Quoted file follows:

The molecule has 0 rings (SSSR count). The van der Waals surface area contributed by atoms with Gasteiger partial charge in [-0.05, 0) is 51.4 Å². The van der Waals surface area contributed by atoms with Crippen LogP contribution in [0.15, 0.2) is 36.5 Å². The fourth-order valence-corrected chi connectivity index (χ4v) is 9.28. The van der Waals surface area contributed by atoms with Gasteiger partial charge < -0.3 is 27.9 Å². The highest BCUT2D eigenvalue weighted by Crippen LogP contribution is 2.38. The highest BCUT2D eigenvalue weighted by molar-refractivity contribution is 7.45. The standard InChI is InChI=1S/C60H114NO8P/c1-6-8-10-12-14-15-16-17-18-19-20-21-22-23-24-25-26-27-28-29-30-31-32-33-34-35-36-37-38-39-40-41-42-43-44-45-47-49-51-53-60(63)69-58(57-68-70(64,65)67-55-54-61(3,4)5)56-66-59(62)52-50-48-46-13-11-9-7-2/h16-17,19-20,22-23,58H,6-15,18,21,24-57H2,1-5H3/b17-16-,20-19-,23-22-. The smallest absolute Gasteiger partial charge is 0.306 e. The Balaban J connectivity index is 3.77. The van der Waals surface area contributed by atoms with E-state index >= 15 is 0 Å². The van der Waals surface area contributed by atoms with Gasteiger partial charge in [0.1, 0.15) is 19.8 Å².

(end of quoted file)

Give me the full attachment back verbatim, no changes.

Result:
The molecule has 0 rings (SSSR count). The van der Waals surface area contributed by atoms with Gasteiger partial charge in [-0.05, 0) is 51.4 Å². The van der Waals surface area contributed by atoms with Crippen LogP contribution in [0.15, 0.2) is 36.5 Å². The fourth-order valence-corrected chi connectivity index (χ4v) is 9.28. The van der Waals surface area contributed by atoms with Gasteiger partial charge < -0.3 is 27.9 Å². The highest BCUT2D eigenvalue weighted by Crippen LogP contribution is 2.38. The highest BCUT2D eigenvalue weighted by molar-refractivity contribution is 7.45. The standard InChI is InChI=1S/C60H114NO8P/c1-6-8-10-12-14-15-16-17-18-19-20-21-22-23-24-25-26-27-28-29-30-31-32-33-34-35-36-37-38-39-40-41-42-43-44-45-47-49-51-53-60(63)69-58(57-68-70(64,65)67-55-54-61(3,4)5)56-66-59(62)52-50-48-46-13-11-9-7-2/h16-17,19-20,22-23,58H,6-15,18,21,24-57H2,1-5H3/b17-16-,20-19-,23-22-. The smallest absolute Gasteiger partial charge is 0.306 e. The Balaban J connectivity index is 3.77. The van der Waals surface area contributed by atoms with E-state index >= 15 is 0 Å². The van der Waals surface area contributed by atoms with Gasteiger partial charge in [0.1, 0.15) is 19.8 Å².